For many, nothing beats the warmth, beauty, and economic sense of heating with wood. A traditional and renewable fuel source, wood grows locally and is abundant in most areas. However, burning responsibly to ensure clean air both indoors and outdoors is everyone’s responsibility. Whether you’ve upgraded to an EPA-certified product or not, there are ways to ensure your woodstove or fireplace burns as clean as possible.Burning wood responsibly is about maintaining cleaner air for you, your family, and your neighbors, while protecting your ability to burn wood.
- Inspect and maintain. Each year have your wood heating system inspected by a National Fireplace Institute (NFI) certified professional or by a Chimney Safety Institute of America (CSIA) certified chimney sweep for proper installation, safety and efficient operation.
- Watch the smoke. If your fire is burning properly, you should only see the white transparent steam of evaporating water. As a rule, the darker the smoke, the less efficient you are operating.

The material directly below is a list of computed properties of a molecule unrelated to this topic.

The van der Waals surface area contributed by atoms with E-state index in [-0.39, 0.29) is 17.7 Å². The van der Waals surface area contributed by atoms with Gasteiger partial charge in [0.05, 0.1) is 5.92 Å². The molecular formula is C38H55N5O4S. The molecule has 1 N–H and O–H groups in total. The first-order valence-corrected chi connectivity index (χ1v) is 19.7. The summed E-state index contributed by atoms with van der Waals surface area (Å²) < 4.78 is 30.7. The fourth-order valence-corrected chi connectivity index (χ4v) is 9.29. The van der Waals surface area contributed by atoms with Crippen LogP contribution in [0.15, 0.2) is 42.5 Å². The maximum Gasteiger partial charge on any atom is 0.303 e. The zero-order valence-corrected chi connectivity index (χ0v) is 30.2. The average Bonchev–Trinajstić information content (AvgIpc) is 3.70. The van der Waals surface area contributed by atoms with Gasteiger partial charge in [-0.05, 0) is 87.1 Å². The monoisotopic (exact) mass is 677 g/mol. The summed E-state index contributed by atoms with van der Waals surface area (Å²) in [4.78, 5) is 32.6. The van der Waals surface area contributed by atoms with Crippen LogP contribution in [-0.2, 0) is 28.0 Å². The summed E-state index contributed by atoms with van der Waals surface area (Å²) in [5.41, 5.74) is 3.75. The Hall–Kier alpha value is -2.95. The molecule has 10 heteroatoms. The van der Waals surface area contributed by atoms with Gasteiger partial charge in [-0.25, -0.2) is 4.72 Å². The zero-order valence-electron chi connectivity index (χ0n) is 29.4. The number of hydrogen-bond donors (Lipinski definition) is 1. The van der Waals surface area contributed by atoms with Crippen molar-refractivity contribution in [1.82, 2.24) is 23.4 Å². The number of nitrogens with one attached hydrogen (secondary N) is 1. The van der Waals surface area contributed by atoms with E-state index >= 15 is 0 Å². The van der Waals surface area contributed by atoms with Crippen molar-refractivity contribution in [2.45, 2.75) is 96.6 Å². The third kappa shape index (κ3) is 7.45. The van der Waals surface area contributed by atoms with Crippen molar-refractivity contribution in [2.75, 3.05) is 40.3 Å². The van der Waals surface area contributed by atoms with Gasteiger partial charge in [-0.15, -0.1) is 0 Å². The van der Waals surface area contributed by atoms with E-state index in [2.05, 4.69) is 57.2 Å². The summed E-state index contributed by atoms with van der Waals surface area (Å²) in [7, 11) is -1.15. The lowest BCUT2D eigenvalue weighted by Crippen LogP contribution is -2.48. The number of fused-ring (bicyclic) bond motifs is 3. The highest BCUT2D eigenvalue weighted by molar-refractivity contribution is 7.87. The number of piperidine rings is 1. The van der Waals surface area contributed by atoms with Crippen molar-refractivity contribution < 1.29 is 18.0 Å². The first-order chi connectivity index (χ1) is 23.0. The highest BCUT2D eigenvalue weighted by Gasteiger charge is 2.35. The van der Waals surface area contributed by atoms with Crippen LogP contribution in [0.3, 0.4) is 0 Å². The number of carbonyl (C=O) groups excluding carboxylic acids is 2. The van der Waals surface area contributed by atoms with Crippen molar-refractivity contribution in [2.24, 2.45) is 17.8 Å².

- Stick to seasoned dry wood. The seasoning, or drying, process allows most of the natural moisture found in wood to evaporate, making it easier to burn. To properly season wood, split the logs as soon as possible and stack them in a dry spot for 6–18 months. Never burn garbage, plastic, foil or any kind of chemically treated or painted wood. They all produce noxious fumes that are dangerous and highly polluting. Visit EPA’s Burn Wise for more resources.
- Burn smarter. Soft and hard woods burn differently. Use soft woods, like poplar or pine, to start a fire as they burn quickly or to create shorter burning fires. And, use hard woods, such as oak, maple or fir, for sustained heat as they create longer burning fires.
- Be Certified. Most new woodburning appliances sold in the U.S. are required to be certified by the U.S. If you own a hearth product installed before 1992, it may be time to consider an upgrade to cleaner air indoors and out. Unsure if you’re EPA-certified? EPA-certified wood-burning hearth products have an EPA-certified label on their back or side. Learn more about updating your home as part of a woodstove changeout program.